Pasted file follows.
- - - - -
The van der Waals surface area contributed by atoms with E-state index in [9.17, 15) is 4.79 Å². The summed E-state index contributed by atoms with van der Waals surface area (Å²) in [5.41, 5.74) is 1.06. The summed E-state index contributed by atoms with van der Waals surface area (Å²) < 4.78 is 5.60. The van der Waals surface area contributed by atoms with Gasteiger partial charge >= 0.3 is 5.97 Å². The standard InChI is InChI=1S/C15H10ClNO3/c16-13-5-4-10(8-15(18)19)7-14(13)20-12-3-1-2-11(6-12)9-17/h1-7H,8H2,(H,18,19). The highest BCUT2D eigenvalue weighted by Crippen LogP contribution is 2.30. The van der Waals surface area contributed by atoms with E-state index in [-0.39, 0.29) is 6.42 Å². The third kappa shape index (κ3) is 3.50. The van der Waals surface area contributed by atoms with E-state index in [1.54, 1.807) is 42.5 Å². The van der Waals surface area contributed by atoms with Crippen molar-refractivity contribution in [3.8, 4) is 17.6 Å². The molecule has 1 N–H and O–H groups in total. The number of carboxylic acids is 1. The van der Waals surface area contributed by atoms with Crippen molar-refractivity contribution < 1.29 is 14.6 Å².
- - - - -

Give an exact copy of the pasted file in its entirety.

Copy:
The van der Waals surface area contributed by atoms with E-state index in [9.17, 15) is 4.79 Å². The summed E-state index contributed by atoms with van der Waals surface area (Å²) in [5.41, 5.74) is 1.06. The summed E-state index contributed by atoms with van der Waals surface area (Å²) < 4.78 is 5.60. The van der Waals surface area contributed by atoms with Gasteiger partial charge >= 0.3 is 5.97 Å². The standard InChI is InChI=1S/C15H10ClNO3/c16-13-5-4-10(8-15(18)19)7-14(13)20-12-3-1-2-11(6-12)9-17/h1-7H,8H2,(H,18,19). The highest BCUT2D eigenvalue weighted by Crippen LogP contribution is 2.30. The van der Waals surface area contributed by atoms with E-state index in [-0.39, 0.29) is 6.42 Å². The third kappa shape index (κ3) is 3.50. The van der Waals surface area contributed by atoms with E-state index in [1.54, 1.807) is 42.5 Å². The van der Waals surface area contributed by atoms with Crippen molar-refractivity contribution in [3.8, 4) is 17.6 Å². The molecule has 1 N–H and O–H groups in total. The number of carboxylic acids is 1. The van der Waals surface area contributed by atoms with Crippen molar-refractivity contribution < 1.29 is 14.6 Å².